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The Japanese national TV lands on Puglia

We have met for you Antonio Maizza, Professor of Italian language in Tokyo, who has recently collaborated to the production of the “Terebi de Itariago” TV show (“The Italian in TV”), commissioned by NHK, the national Japanese TV and on the air since 1990, where for the first time is presented the Puglia region.
Thanks to the collaboration with the Professor Antonio, the Japanese crew got the opportunity to discover the beauty of the Itria Valley, walking among the trulli of Alberobello and the alleys of the old town of Ostuni; then they moved down to Salento to admire the charming Baroque architecture of Lecce and ended the trip with a gastronomic stop in Cisternino and Ceglie.
Today we get to know more about this interesting trip and how Puglia has fascinated Japan.

Tell us briefly about this experience. What were the first impressions of the Japanese crew?

Once arrived in Puglia, the members of the NHK TV crew were immediately impressed by the beauty of our landscape and the urban architecture of the cities. Tasting some of our typical dishes, they also fell in love with our gastronomy, so fresh and healthy, and got very impressed by the friendliness and hospitality of the local people. Another positive thing that they mentioned was the great punctuality and professionalism of the local collaborators, such as drivers, caterers and extras of the documentary.

Speaking of food, what are the Puglia dishes that have been most successful among the crew?

Certainly the orecchiette, a dish that has become really popular in Japan during the last few years. Also, they really appreciated the fava beans pure, the focaccia and the carpaccio of fresh fish. Surprisingly there are so many similarities between the Puglia’s and Japanese’s cuisine such as a moderate use of salt and the preponderance of vegetable and raw fish dishes.

How much and how is known Puglia in Japan?

Alberobello has been known here in Japan since 1996 when it became an UNESCO World Heritage site. Thanks to this, in Alberobello it’s common to find numerous Japanese tourists throughout the year. Overall, the Puglia region has begun to be known and appreciated only in recent years and, if I may, also thanks to our work of promotion. Indeed, since 1996, when I was still living in Puglia and Alberobello got awarded as UNESCO site, one of my dreams became to promote and raise awareness of the Puglia in Japan!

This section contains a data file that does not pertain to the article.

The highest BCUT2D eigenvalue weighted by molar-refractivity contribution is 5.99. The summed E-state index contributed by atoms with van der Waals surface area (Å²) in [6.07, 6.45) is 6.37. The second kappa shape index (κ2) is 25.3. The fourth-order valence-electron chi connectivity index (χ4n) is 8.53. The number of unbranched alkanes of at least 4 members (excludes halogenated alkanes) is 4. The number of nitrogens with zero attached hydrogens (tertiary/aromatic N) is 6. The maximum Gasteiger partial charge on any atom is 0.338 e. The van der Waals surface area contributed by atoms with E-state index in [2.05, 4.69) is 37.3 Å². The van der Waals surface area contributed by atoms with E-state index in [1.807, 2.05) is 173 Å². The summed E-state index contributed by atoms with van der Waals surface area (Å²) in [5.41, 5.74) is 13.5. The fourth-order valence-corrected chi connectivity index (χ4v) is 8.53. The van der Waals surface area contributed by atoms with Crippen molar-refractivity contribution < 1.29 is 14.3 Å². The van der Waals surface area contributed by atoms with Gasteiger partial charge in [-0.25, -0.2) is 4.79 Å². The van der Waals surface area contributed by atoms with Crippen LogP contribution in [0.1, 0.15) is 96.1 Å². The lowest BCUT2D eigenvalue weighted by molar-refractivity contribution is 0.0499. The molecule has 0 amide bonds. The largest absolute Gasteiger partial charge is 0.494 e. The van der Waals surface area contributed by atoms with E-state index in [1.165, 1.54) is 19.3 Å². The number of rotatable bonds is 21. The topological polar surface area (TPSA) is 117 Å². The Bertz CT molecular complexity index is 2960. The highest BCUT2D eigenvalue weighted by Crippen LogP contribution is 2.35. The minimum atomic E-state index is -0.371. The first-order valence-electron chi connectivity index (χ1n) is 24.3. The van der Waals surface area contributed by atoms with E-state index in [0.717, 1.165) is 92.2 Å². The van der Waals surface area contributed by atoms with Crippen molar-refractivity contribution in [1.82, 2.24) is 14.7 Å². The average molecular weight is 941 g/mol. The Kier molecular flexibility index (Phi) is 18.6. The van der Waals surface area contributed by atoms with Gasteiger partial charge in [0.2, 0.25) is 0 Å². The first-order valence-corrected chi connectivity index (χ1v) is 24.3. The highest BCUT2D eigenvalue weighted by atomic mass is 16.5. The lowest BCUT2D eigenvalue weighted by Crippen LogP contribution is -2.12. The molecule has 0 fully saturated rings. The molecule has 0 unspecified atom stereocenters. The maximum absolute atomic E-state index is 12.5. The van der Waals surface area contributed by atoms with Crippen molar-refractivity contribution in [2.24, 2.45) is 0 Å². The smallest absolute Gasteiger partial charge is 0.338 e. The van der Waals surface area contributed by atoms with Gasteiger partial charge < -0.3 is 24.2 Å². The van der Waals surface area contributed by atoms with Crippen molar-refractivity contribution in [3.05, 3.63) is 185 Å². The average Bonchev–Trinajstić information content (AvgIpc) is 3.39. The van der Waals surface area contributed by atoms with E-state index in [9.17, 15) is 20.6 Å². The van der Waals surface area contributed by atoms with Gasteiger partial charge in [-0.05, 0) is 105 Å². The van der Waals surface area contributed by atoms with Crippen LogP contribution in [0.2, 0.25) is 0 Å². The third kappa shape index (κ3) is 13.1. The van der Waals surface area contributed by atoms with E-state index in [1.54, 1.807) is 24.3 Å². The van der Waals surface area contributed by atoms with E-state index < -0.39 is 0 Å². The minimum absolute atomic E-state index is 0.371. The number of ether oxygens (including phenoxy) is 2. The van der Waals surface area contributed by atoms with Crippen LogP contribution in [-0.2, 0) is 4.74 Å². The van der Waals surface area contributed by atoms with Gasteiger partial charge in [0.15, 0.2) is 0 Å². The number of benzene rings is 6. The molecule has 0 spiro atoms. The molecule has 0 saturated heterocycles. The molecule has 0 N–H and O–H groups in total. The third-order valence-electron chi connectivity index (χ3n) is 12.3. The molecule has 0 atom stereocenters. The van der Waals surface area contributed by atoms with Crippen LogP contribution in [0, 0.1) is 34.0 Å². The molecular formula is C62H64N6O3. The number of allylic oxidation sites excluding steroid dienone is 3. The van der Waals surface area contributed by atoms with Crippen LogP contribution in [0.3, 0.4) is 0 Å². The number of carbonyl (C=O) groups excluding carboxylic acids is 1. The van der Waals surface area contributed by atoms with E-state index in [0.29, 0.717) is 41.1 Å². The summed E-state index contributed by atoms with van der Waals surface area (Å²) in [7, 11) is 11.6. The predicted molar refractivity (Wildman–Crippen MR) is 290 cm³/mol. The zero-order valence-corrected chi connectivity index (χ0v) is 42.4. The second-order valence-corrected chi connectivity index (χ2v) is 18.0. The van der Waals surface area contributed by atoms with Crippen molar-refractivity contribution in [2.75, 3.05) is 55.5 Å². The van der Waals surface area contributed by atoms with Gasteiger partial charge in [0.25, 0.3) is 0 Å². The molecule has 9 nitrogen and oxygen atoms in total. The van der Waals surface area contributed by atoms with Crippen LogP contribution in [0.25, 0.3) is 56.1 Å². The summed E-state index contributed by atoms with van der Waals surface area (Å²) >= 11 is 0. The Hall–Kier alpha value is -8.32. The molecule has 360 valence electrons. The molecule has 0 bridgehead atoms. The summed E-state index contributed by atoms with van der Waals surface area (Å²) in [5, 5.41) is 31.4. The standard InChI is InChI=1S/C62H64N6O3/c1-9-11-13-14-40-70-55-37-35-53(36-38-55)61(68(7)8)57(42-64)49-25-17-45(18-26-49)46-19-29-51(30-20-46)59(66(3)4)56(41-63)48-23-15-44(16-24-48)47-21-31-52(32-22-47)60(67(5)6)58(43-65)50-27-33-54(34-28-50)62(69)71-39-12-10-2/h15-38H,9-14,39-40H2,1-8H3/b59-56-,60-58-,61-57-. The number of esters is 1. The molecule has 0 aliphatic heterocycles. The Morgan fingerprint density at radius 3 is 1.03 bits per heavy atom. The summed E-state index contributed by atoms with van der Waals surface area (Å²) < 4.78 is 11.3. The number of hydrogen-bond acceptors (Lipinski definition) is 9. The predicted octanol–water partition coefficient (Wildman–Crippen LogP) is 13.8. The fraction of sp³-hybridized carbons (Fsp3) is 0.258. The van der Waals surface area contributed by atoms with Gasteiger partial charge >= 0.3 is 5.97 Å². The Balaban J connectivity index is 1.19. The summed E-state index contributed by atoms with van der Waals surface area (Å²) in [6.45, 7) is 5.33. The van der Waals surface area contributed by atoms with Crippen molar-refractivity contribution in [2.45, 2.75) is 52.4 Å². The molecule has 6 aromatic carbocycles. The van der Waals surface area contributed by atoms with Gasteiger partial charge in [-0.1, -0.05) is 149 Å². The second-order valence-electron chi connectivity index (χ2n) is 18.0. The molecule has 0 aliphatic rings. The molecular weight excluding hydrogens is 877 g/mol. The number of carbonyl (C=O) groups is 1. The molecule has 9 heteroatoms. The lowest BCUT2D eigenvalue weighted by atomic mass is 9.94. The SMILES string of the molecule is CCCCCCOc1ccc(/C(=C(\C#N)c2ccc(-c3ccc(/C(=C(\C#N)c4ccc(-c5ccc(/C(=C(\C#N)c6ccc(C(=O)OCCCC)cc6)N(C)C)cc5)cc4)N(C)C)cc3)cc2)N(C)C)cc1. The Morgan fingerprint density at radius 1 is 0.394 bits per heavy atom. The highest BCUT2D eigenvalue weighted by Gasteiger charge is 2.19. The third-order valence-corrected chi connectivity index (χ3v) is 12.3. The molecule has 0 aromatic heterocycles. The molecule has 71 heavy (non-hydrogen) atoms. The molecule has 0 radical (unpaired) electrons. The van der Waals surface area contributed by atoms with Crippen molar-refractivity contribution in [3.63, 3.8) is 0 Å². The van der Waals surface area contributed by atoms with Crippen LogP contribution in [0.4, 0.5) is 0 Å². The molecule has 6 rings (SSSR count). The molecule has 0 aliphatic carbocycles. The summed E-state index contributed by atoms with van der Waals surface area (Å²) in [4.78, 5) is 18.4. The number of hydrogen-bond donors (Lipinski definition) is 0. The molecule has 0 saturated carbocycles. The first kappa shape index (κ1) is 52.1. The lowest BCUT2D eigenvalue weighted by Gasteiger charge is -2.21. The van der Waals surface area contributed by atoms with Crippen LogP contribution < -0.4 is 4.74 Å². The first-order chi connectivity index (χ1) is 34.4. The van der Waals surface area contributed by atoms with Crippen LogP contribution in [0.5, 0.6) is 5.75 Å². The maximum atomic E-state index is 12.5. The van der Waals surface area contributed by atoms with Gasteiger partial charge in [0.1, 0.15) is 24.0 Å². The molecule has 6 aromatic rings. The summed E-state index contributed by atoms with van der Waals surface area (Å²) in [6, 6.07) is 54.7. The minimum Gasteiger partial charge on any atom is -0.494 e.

Compared to the Europeans, what are the type of holidays the Japanese are looking for?

When traveling to Italy, the Japanese prefer cultural and historical itineraries, rich in gastronomy, art and activities that engage them with the local traditions, rather than spending the classical relaxing holiday of sun and sea. Puglia can offer so much in this sense, as there are options for any taste and level of age. For relaxing, local people normally tend to stay in Japan as there are very beautiful places off to mountains and see where to spend this type of holidays.

What improvements could be done to increase the tourism from Japan?

Since very few Japanese move around Italy with car rental services, my suggestion for the Puglia’s tour operators would be to offer or enhance the service of private cars with driver. The beauty of Puglia is represented by the numerous cities and towns, all very different from each other, but to be able to see more than one a day it’s imperative to have a car. Another important aspect is to always provide clear information on the Internet about hotels, restaurants and stores, possibly also in Japanese. Many Japanese who travel to Puglia speak a basic Italian, therefore they would prefer having the information of their trip in their mother tongue.

Let’s find out more about Antonio Maizza

Born in Ceglie (Brindisi) in 1969. When he was 8 years old, he got deeply impressed by the Japanese cartoon Goldrake and decided to study Japanese at all costs so that he could meet the author. At 14, he began studying Japanese as self-taught. At 24, Antonio opened the “Japanese Service” in Ceglie, an agency of translation and interpreting specialized in the Japanese language. At 27 years old, he moved to Rome and opened a second office of “Japan Service”. In 2004 he moved to Japan to become a teacher of Italian language at the Italian Institute Of Culture in Tokyo and at the Universities of Seibi and Mejiro. In 2007 he realized his dream of meeting the author of Goldrake, Go Nagai. He has published four books, three of which are Italian grammars, and was responsible for the supervision of the Italian language manga “Tutor Hitman Reborn”, also published in Italian. In 2014 he collaborate to the production of the Italian language program “Terebi de Itariago” (The Italian TV”), promoted by the Japanese national TV NHK.

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